Patrick Smith

How did he maintain that belief given the year he’s had? By working at it for 17 years. The 34-year-old has been meditating daily since he was 17 and once embarked on a 10-day silent meditation retreat. The idea was to help his golf, but he left a changed man. “When I came out, I was like, this is good for me,” he said Monday. “Golf is just something that I do. It kind of changed my perspective on life.” The objective is to become an impartial observer to your thoughts and emotions, to view them as waves in an ocean. They come, and then they go. The past matters little, and harboring negativity makes it impossible to live in the present moment. (It’s as if they created the practice with golf in mind.) Lahiri’s commitment to it helps explain his relentless optimism coming into the week. He’s trained his mind to be able to quickly move past setbacks like his double bogey on the eighth hole Monday. If you want to improve your golf, in addition to hitting balls and drilling short game, give meditation a try.

4: When you watch as much golf as we do, the challenge is to find small nuggets that spark joy. This week, that role was played by the narrow wooden planks that separate the TPC Sawgrass’ green surrounds from its water hazards. They’re a Pete Dye staple, providing the clean lines that help TPC Sawgrass photograph so well.

But they serve another, more sinister function: that of the rude goodbye. When balls trickle toward the drink, they tend to take one last little hop before diving into the abyss. It’s as if it’s saying: Muahaha! Screw you, I’m out! It’s most painful on the island-green 17th. A player will see his ball land on the putting surface. It will then pull back into the rough, where the ball is partially obscured by the longer grass. You desperately want it to stay obscured, because if you see the bottom of that white sphere again, it’s because it took that nefarious little hop, and it’s time for you to grab another.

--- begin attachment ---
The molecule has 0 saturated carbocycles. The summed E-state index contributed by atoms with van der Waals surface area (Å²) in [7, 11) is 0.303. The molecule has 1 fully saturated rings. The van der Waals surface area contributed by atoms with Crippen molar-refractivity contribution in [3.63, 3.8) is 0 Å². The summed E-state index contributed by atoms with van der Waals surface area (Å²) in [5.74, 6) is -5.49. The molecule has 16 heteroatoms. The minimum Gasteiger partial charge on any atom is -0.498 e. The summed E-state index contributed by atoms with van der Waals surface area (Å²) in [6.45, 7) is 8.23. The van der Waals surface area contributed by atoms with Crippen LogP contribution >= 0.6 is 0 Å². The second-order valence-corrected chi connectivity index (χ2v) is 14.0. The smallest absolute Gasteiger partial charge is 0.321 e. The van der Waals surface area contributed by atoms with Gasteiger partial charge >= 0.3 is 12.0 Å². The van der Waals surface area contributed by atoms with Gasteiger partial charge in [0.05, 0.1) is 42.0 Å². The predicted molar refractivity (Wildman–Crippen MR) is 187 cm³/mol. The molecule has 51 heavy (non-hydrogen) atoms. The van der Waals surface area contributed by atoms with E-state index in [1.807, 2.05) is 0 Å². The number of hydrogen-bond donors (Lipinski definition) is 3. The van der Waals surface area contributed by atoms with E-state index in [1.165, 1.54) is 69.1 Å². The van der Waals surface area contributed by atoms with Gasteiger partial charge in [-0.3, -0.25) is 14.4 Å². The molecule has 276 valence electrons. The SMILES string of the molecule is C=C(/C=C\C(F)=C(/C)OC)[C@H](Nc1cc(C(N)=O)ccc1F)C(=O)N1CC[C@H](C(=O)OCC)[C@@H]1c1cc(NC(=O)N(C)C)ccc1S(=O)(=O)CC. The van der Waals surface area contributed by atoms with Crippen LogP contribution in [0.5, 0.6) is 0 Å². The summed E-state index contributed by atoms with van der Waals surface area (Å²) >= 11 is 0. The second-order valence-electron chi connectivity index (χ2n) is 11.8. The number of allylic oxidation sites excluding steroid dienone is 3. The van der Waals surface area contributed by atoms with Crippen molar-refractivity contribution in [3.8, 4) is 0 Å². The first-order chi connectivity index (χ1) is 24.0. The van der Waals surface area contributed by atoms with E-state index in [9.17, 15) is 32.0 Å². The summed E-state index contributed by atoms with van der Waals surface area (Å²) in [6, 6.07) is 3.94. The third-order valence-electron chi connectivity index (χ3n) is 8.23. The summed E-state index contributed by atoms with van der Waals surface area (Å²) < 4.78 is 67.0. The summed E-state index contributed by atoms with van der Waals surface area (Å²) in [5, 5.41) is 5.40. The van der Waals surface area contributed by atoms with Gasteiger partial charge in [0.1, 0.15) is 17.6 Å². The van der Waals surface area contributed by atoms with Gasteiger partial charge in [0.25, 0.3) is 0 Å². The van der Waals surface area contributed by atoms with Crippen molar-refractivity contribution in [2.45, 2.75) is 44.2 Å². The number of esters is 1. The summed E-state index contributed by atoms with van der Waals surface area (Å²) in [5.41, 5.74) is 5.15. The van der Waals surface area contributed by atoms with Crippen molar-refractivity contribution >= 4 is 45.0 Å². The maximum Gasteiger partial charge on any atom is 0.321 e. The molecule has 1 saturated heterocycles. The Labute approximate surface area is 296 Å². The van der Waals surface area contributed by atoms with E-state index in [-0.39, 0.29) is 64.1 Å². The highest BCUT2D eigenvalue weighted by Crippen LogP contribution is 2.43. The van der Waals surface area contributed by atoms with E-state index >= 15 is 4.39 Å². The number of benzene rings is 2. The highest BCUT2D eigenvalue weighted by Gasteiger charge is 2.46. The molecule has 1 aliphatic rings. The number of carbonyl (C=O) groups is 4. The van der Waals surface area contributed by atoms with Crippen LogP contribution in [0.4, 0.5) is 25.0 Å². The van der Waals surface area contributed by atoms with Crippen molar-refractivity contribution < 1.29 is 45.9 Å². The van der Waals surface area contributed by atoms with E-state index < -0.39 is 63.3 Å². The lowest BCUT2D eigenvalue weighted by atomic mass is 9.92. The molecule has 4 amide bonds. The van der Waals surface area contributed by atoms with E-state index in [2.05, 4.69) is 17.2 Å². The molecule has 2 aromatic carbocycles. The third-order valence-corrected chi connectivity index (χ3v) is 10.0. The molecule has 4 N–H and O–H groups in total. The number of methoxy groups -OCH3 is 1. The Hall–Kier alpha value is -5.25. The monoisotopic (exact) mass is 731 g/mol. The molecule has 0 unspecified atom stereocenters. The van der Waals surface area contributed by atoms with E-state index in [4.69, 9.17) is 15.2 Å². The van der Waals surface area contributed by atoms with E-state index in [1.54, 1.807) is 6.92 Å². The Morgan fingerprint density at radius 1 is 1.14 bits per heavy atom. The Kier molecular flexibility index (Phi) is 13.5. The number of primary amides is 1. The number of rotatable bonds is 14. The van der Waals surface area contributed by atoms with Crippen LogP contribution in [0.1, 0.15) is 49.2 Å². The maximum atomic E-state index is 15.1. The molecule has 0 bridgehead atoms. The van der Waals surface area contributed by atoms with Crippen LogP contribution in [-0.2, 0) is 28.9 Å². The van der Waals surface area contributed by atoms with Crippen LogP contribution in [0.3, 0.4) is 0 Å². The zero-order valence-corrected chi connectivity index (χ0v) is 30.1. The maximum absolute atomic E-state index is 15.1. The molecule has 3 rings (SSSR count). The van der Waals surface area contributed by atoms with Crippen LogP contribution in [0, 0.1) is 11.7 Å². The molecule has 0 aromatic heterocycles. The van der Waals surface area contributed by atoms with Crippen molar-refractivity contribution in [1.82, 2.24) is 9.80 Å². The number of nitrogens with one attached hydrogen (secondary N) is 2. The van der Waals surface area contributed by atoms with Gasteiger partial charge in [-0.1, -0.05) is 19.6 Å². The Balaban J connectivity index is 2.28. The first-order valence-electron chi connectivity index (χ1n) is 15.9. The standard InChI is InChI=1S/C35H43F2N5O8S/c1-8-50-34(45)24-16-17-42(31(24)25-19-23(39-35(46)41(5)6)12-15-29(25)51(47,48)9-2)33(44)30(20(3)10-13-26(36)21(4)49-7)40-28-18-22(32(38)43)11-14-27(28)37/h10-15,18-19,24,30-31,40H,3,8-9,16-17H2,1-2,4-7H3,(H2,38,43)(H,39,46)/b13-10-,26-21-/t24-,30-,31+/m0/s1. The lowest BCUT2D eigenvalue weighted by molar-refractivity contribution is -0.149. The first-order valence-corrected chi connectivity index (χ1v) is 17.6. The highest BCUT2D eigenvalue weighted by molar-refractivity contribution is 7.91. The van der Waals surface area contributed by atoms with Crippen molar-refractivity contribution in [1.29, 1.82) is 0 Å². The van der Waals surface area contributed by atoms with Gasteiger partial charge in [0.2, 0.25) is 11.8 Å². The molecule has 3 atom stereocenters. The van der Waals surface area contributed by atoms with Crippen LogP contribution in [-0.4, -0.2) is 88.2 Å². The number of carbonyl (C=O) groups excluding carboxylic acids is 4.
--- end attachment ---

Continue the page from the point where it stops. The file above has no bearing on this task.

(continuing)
5: On the topic of granular observations: Each player picks the ball out of the hole differently. Abraham Ancer exclusively uses his left hand. Brooks Koepka dives toward the hole with purpose. Paul Casey, on the contrary, bends his knees more than anyone on tour. It’s a gentle motion, almost a little curtsy. It’s how the British aristocracy would pick a ball up out of the hole. Or maybe he’s just trying to protect that 44-year-old back.

6: Members of the grounds crew arrive at the golf course before the sun even considers rising and leave well after the locker room clears. They toil at an often thankless job, away from the TV cameras, an afterthought for most. Not this week. Granted, some of the work was done in the lead-up—top-dressing the fairways and greens with sand, for example—but TPC Sawgrass didn’t absorb all that water on its own. For the agronomists to get this course dry enough to play the ball down for the final two rounds, after they received three-plus inches of rain in a 36-hour period, is nothing short of Herculean. A major, major hat tip.


Icon Sportswire

7: Having a front-row seat to all the gorgeous swings, crispy fairways and pool-table greens on tour generally has the same effect: stirring a man’s innate desire to play golf. Saturday afternoon, on the contrary, was one of those days where the media center felt like a warm hug. I did, however, venture outside to watch players prepare to play a Pete Dye golf course, with ubiquitous water, in a gale-force wind. The driving range was about what you’d expect—punch shot after stinger after punch shot. As they trudged toward the practice tee, knowing the gauntlet ahead, Jason Day offered some cheeky words of encouragement: “Enjoy it, mate!” Jason Kokrak smiled and sighed at the same time. “Yep, you too man.”

Over by the putting green, Max Homa began his pre-round routine with some dead-straight four-footers. On normal afternoons, these fall dead center. On Saturday afternoon, they blew off course and missed right. He looked up at his caddie, Joe Greiner, and gave the same look you give to your buds when you’re about to tee off in a 40-mph wind. Are we really about to do this? It’s part of golf’s unique charm—underneath the 65s and the millions lie a golfer who goes through the same emotions you do.

8: From the relatability file … Joel Dahmen was so cold on Sunday morning that he wore sweatpants under his golf pants. Not long johns, not the thermals you might wear skiing—just full-on, thick sweatpants. He called it the “coldest I’ve ever been on a golf course,” and that’s coming from a Pacific Northwesterner. Francesco Molinari, who has followed this game all around the globe, called it “freezing.” Viktor Hovland’s got Viking in his bloodline, and he wore mittens all day. Take that, Twitter Weather Hardos.